FBC does some magic that would be cumbersome/impossible to duplicate in a standalone library. For Example:
Print is not 1 function. It is not even 3 functions (print, print #, print using).
Because of all the qb quirks, an awful lot of the RTLIB NEEDS to be passed through the compiler to maintain its usefulness.
In a more advanced stage, you can still mix that. E.g. only enable certain intrinsics/built-ins after a dummy declaration with a special attribute in an header.
Maybe in-order for the RTLIB itself to become more consistent (even with itself in some cases) it would need to be restructured quite a bit and quite a few quirks either standardized (used everywhere) or dropped (used nowhere). This has made me re-consider putting the rtlib in a namespace by default, at least for now. As it stands, it could make things MORE confusing rather than simplifying things, but I do think that other new features could stand to be added in new namespaces so as to keep the global namespace clean.
I think a first step would be to do what you can do to modularize the RTL and the default namespace, and then enable some implicit namespace for the existing language modes so that the result remains transparent to the user.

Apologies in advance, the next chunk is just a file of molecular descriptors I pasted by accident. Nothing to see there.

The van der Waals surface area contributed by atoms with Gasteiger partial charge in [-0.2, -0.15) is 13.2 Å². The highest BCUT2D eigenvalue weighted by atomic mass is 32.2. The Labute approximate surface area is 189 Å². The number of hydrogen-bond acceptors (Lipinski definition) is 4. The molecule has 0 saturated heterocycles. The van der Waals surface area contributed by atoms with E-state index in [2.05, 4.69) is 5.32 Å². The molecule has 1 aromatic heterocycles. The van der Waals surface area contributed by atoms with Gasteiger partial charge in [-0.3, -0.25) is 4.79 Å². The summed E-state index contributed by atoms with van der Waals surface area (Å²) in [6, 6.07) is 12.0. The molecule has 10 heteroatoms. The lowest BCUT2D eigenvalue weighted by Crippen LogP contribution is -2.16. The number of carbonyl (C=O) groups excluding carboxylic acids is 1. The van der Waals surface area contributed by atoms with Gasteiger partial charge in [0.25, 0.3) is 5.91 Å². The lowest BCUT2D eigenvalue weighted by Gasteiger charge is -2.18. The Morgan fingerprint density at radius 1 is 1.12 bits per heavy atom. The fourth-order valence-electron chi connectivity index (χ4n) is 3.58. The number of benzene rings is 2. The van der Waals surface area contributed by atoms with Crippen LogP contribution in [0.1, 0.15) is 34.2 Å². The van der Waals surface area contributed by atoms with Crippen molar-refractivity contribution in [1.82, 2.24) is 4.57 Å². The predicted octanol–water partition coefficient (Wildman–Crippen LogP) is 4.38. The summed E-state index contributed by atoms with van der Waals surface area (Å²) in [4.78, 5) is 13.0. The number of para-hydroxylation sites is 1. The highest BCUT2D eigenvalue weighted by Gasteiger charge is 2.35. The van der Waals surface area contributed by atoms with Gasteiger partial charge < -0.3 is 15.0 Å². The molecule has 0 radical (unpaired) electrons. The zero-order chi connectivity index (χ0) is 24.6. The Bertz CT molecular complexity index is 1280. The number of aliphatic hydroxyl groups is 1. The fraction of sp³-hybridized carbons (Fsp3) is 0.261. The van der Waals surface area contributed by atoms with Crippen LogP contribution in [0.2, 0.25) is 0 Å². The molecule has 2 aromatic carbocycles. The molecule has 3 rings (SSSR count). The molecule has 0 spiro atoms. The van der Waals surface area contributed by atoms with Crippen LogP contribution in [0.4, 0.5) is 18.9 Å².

It doesn't matter than that some things are built-in, and some things are purely a library invention, as long as they appear in the default namespace as the user expects.
Or maybe even better, distribute all functions in the RTLIB that are plain functions into groups. And find some way to combine them into the default namespace (e.g. by including several headers by default, or have a per dialect mode header that include the group headers).
Later you can worry on per dialect enabling/disabling of builtins using headers, or some other ways to enable/disable built-ins per dialect, but that will always require compiler work.